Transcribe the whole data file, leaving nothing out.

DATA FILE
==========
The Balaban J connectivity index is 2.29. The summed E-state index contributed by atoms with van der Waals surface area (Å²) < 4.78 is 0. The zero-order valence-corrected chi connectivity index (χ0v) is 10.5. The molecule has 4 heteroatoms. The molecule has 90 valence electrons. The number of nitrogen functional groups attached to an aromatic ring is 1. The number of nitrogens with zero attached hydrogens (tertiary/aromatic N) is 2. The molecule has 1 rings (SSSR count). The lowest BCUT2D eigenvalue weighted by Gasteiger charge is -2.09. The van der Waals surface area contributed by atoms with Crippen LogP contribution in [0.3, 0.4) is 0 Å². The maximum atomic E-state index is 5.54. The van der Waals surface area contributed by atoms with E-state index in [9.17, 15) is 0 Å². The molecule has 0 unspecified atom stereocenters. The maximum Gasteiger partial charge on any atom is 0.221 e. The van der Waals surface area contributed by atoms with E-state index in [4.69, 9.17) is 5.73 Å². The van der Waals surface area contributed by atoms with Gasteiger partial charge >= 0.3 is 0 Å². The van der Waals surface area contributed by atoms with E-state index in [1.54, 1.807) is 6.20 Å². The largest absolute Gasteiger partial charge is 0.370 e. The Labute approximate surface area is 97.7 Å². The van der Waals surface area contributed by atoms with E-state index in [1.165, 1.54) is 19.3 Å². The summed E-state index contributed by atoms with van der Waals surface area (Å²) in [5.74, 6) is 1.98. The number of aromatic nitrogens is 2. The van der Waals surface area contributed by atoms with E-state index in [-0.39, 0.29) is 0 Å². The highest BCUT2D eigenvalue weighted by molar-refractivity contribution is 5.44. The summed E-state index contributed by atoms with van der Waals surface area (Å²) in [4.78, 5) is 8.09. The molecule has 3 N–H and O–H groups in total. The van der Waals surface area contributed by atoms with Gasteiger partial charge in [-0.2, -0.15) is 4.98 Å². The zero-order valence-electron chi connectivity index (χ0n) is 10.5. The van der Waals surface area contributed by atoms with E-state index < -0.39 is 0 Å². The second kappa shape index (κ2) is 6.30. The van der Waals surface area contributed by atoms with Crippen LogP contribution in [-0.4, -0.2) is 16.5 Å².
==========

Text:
The Balaban J connectivity index is 2.29. The summed E-state index contributed by atoms with van der Waals surface area (Å²) < 4.78 is 0. The zero-order valence-corrected chi connectivity index (χ0v) is 10.5. The molecule has 4 heteroatoms. The molecule has 90 valence electrons. The number of nitrogen functional groups attached to an aromatic ring is 1. The number of nitrogens with zero attached hydrogens (tertiary/aromatic N) is 2. The molecule has 1 rings (SSSR count). The lowest BCUT2D eigenvalue weighted by Gasteiger charge is -2.09. The van der Waals surface area contributed by atoms with Crippen LogP contribution in [0.3, 0.4) is 0 Å². The maximum atomic E-state index is 5.54. The van der Waals surface area contributed by atoms with E-state index in [9.17, 15) is 0 Å². The molecule has 0 unspecified atom stereocenters. The maximum Gasteiger partial charge on any atom is 0.221 e. The van der Waals surface area contributed by atoms with E-state index in [4.69, 9.17) is 5.73 Å². The van der Waals surface area contributed by atoms with Gasteiger partial charge >= 0.3 is 0 Å². The van der Waals surface area contributed by atoms with E-state index in [1.54, 1.807) is 6.20 Å². The largest absolute Gasteiger partial charge is 0.370 e. The Labute approximate surface area is 97.7 Å². The van der Waals surface area contributed by atoms with E-state index in [1.165, 1.54) is 19.3 Å². The summed E-state index contributed by atoms with van der Waals surface area (Å²) in [5.74, 6) is 1.98. The number of aromatic nitrogens is 2. The van der Waals surface area contributed by atoms with E-state index in [-0.39, 0.29) is 0 Å². The highest BCUT2D eigenvalue weighted by molar-refractivity contribution is 5.44. The summed E-state index contributed by atoms with van der Waals surface area (Å²) in [4.78, 5) is 8.09. The molecule has 3 N–H and O–H groups in total. The van der Waals surface area contributed by atoms with Gasteiger partial charge in [-0.2, -0.15) is 4.98 Å². The zero-order valence-electron chi connectivity index (χ0n) is 10.5. The van der Waals surface area contributed by atoms with E-state index < -0.39 is 0 Å². The second kappa shape index (κ2) is 6.30. The van der Waals surface area contributed by atoms with Crippen LogP contribution in [-0.4, -0.2) is 16.5 Å².